Uncontaminated plasterboard is completely recyclable and should not be put into landfill. It should be recycled for use in new plasterboard or the gypsum used in agricultural soil conditioners. This can reduce landfill and waste management costs and help protect natural resources.
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Worldwide a total of 80 million tons of plasterboard is produced every year and a large amount of this ends up in landfill as construction and demolition waste. Made from gypsum powder that can be reprocessed, paper which can be recycled and a small amount of additives, plasterboard waste is 100% recyclable. By recycling plasterboard this diverts usable waste from landfill, it can reduce landfill and waste transportation costs and helps protect natural resources, by reducing the demand for gypsum – a naturally occurring but finite mineral.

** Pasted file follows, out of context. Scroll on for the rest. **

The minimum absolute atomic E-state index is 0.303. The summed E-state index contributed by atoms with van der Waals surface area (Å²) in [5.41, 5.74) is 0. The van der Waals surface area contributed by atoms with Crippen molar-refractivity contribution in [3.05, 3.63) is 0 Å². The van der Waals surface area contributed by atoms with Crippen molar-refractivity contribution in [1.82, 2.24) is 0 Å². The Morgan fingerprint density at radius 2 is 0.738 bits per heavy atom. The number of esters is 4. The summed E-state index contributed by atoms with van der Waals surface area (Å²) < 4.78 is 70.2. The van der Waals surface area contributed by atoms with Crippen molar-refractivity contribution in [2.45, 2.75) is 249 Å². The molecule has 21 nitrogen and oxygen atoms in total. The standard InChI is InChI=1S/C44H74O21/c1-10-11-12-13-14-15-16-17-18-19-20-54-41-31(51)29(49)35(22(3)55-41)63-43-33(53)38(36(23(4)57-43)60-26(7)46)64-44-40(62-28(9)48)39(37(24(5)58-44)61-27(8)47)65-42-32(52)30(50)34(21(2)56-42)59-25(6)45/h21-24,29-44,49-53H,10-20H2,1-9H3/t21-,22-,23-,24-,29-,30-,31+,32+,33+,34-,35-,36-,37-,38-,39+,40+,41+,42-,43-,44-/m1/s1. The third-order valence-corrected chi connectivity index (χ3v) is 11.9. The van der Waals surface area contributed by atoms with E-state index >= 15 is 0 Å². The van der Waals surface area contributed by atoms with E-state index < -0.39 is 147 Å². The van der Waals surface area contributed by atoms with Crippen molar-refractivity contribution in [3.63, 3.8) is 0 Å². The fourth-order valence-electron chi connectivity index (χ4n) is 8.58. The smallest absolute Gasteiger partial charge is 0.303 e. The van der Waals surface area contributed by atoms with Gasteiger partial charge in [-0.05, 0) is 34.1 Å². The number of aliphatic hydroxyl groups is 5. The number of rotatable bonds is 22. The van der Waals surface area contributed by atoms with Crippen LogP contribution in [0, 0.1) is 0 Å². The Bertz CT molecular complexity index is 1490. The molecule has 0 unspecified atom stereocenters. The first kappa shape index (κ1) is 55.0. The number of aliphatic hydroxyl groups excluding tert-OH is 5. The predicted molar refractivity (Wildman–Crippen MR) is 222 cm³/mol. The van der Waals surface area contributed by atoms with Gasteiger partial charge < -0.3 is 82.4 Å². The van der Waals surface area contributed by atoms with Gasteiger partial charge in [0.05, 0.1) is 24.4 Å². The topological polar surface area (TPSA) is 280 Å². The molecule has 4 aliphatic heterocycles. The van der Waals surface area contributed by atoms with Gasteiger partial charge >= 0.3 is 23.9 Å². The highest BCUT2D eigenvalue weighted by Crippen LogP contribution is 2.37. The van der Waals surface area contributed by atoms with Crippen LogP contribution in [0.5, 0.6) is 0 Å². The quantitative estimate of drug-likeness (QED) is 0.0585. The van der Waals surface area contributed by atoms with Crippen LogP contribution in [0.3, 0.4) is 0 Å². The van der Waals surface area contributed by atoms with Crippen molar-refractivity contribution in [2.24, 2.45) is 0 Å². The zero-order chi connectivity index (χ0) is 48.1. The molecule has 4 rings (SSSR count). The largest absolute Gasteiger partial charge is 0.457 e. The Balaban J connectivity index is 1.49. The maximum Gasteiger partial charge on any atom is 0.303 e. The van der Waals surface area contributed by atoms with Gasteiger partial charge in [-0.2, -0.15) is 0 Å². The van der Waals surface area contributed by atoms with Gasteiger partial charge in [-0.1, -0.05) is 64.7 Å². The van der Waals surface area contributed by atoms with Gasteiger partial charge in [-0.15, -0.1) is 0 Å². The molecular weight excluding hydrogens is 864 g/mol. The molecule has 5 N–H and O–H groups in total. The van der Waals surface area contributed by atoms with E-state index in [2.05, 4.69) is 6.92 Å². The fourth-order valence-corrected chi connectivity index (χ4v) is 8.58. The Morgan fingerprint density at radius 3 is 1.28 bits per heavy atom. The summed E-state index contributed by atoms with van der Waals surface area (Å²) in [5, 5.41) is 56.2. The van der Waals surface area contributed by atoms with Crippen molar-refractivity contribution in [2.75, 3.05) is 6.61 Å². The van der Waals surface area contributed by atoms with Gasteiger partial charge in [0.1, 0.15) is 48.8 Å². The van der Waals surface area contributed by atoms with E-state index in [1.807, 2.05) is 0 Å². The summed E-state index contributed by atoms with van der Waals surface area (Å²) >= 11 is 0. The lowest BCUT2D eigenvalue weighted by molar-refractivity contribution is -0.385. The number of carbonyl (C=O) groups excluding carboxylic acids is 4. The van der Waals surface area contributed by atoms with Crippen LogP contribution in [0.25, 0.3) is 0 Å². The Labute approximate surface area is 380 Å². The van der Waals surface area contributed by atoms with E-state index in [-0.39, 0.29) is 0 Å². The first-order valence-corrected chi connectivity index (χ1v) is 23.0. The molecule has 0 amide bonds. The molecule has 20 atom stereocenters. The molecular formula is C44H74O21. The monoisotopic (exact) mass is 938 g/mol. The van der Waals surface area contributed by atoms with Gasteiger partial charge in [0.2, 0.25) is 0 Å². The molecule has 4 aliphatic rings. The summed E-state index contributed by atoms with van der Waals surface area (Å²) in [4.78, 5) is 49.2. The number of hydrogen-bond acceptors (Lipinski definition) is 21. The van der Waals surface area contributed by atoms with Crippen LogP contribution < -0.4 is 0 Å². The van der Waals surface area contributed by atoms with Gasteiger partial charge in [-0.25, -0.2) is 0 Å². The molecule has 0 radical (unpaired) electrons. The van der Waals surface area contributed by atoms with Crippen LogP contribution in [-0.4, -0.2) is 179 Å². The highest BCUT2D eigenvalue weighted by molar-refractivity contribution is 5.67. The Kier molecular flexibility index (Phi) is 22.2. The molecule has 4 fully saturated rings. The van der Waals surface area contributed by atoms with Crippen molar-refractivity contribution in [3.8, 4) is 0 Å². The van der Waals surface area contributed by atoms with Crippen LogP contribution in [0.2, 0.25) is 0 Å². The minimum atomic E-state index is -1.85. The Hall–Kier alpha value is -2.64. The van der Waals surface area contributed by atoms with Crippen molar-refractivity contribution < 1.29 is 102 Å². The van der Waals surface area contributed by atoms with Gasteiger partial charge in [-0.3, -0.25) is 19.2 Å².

A number of commercial recyclers and plasterboard manufacturers offer recycling for used plasterboard from building and demolition projects. Generally this must also have low levels of contamination, such as nails, screws and wall coverings. Recyclers may offers waste disposal points, skip bin collection and pick-up services for used plasterboard and Gyprock waste.
What Happens When It’s Recycled?
Upon completion of the project plasterboard is collected for recycling. The reprocessed gypsum powder, which makes up to 94% of the plasterboard, can be sent back to the manufacturers for reprocessing into new plasterboard or converted for use in soil conditioners for the agricultural industry. The paper, which makes up to 6% of the plasterboard can be reused in various industries.